Have you ever walked into a doctor’s office and noticed the scuffs on the wall, dated artwork, stained ceiling tiles, or the color that was popular 10 years ago—and thought to yourself, “Should I look for a different doctor?” The way a healthcare space presents itself to patients can be reflective of the treatment being provided.
As healthcare architects, we are often challenged with how to efficiently refresh a healthcare space in a short time frame on a limited budget. We work with our clients to understand their needs and address areas where we can make improvements. In projects with a tight schedule and budget, we typically make adjustments to paint and artwork.
Paint is often one of the first things we address when refreshing a healthcare space for several reasons. Paint can make a significant difference in how a space feels to the user. For example, if a space has limited natural light changing the paint color from dark to light can make a huge difference in how the space feels. Lighter paint colors brighten a space more efficiently and cost effectively than coordinating how to transform the space to incorporate more natural light. According to psychologists Patricia Valdez and Albert Mehrabian,
Short wavelength blues and greens generally elicited more pleasure than the longer wavelength reds and yellows. Brighter and more saturated colors were more pleasant, with brightness contributing more to pleasure than saturation. By contrast, saturation contributed more to arousal than did brightness.
Paint can also differentiate the areas of importance in a healthcare space. Rather than allocating budget on additional signage, simple adjustments to paint color can help the patients understand where they are supposed to be. For example, in our Tepeyac Community Health Center project, we gave patient rooms a specific-colored border and left staff areas such as offices, break spaces, and storage closets without borders, dissuading patients from entering those areas. Paint can also highlight landmark areas such as nurse stations, check-in areas, reception, and waiting areas. To achieve this, we might pick a specific color to border the patient rooms and another for nurse stations, and a different color for waiting areas and reception.
We can also incorporate paint colors into hallways and corridors to help guide patients to where they are supposed to go. This is something that might be taken into consideration in larger healthcare facilities where patients are more likely to lose track of where they are going. For example, we might use different colors for different floors, such as the labor and delivery floor and the ICU. In smaller offices, this could be incorporated into areas of the office such as leading the patients to check out once their appointment is concluded to prevent backtracking through the office.
Paint can also be used to communicate and reinforce the brand of a provider or facility. Many healthcare providers have strict branding guidelines and paint is a great way to stick to them.
Artwork offers another common way to improve the quality of healthcare spaces quickly and efficiently. In fact, a sizable body of research supports claims that artwork improves the healthcare environment. A group of researchers in the UK—Cusack, Fremantle, Isles, and Lankston—examined the implementation of artwork in several hospitals in Scotland and observed:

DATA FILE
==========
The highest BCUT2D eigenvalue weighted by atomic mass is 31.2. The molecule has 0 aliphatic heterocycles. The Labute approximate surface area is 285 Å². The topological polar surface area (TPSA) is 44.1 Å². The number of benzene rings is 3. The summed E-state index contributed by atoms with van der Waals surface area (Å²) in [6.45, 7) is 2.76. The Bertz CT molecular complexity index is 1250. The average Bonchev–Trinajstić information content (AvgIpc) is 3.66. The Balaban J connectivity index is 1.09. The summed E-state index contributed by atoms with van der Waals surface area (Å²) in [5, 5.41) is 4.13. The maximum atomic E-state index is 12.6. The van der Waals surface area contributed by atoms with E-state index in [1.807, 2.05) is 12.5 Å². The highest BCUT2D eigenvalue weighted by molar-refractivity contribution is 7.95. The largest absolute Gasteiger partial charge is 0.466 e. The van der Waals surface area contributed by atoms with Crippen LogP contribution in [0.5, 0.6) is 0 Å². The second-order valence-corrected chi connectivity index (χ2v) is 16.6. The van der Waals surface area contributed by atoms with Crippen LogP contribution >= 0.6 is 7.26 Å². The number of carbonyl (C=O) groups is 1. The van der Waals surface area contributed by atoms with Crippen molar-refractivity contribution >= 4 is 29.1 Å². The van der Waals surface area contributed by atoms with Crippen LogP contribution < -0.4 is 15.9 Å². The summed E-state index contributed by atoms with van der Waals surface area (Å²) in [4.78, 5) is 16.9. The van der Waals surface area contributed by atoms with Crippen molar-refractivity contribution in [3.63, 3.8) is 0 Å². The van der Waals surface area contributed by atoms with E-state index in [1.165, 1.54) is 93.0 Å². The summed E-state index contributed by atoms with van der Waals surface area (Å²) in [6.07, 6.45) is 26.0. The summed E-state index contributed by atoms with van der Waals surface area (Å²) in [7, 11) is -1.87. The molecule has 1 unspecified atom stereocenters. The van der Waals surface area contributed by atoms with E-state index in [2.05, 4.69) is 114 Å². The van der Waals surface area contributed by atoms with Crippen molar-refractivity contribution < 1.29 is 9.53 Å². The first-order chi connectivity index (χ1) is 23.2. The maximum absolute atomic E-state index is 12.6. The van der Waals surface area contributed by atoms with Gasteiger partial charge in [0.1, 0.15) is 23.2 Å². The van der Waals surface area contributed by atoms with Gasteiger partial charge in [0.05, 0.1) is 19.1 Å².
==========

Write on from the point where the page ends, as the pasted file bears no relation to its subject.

It has been proposed that the beneficial effects of visual art on health are due to positive distraction. Positive distraction is a term used to describe the belief that environmental
features can elicit positive feelings, hold attention and interest and, therefore, reduce stressful thoughts.
Of course, not all artwork is created equal. Depending on the facility, the artwork we choose can vary widely. For example, we wouldn’t choose the same art for a pediatric office that we would for a primary care office—just as we wouldn’t pick the same art for a behavioral health facility that we would for the primary care office.
For a pediatric space, we cater to the patients, aware that a doctor’s office could be a scary place for children. We avoid choosing any artwork that a child might find frightening. For that reason, we would likely choose fictional animals or characters as artwork. Why nonfictional? A cartoon snake is a lot less frightening than a photo of a real snake, and we want the space to be as inviting and non-threatening as possible.
In primary care facilities we have more flexibility to incorporate realistic artwork and can even make selections that are reminiscent of the surrounding community. With a primary care office, it is likely that the patients live locally, so incorporating artwork that represents the community is an inviting and welcoming way to select artwork.
While it is appropriate to incorporate realistic and intentional artwork into a primary care office, it is not for a behavioral health facility. In a facility like this, we want to avoid including specific components that may illicit memories of trauma to a patient. With landscape and cityscape, we need to be careful to not be specific, as specific locations may be associated with patient traumas. Rather than incorporating specific art we try to incorporate abstract art, such as the work of artist Henry Domke. His work features close-ups of nature such as a ripple of water, or a close-up of a flower, creating a vagueness that is difficult to associate with specific memories.
When we want to upgrade a space in a cost-efficient and timely manner without disturbing building infrastructure or systems, paint and artwork are great tools to successfully transform a space.